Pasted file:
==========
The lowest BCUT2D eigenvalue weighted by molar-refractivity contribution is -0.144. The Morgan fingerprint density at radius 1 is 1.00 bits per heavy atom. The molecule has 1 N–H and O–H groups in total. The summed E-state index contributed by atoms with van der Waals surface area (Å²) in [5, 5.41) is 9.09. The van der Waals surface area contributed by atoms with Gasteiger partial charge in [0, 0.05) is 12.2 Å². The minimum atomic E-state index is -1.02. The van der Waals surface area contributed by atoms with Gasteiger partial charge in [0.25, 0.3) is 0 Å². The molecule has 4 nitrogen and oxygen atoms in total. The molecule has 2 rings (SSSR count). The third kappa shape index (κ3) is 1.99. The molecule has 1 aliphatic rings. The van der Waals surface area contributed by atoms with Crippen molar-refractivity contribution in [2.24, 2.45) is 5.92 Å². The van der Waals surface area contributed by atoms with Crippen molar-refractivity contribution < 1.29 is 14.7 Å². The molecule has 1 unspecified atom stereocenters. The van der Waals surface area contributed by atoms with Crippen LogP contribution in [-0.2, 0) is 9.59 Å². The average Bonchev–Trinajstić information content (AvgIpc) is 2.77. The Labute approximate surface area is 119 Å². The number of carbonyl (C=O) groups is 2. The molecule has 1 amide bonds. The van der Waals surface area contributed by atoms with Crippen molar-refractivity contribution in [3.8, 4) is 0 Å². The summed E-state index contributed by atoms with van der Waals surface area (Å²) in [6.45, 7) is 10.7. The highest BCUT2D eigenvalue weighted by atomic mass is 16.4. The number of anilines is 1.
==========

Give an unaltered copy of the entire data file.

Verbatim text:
The lowest BCUT2D eigenvalue weighted by molar-refractivity contribution is -0.144. The Morgan fingerprint density at radius 1 is 1.00 bits per heavy atom. The molecule has 1 N–H and O–H groups in total. The summed E-state index contributed by atoms with van der Waals surface area (Å²) in [5, 5.41) is 9.09. The van der Waals surface area contributed by atoms with Gasteiger partial charge in [0, 0.05) is 12.2 Å². The minimum atomic E-state index is -1.02. The van der Waals surface area contributed by atoms with Gasteiger partial charge in [0.25, 0.3) is 0 Å². The molecule has 4 nitrogen and oxygen atoms in total. The molecule has 2 rings (SSSR count). The third kappa shape index (κ3) is 1.99. The molecule has 1 aliphatic rings. The van der Waals surface area contributed by atoms with Crippen molar-refractivity contribution in [2.24, 2.45) is 5.92 Å². The van der Waals surface area contributed by atoms with Crippen molar-refractivity contribution < 1.29 is 14.7 Å². The molecule has 1 unspecified atom stereocenters. The van der Waals surface area contributed by atoms with Crippen LogP contribution in [-0.2, 0) is 9.59 Å². The average Bonchev–Trinajstić information content (AvgIpc) is 2.77. The Labute approximate surface area is 119 Å². The number of carbonyl (C=O) groups is 2. The molecule has 1 amide bonds. The van der Waals surface area contributed by atoms with Crippen molar-refractivity contribution in [3.8, 4) is 0 Å². The summed E-state index contributed by atoms with van der Waals surface area (Å²) in [6.45, 7) is 10.7. The highest BCUT2D eigenvalue weighted by atomic mass is 16.4. The number of anilines is 1.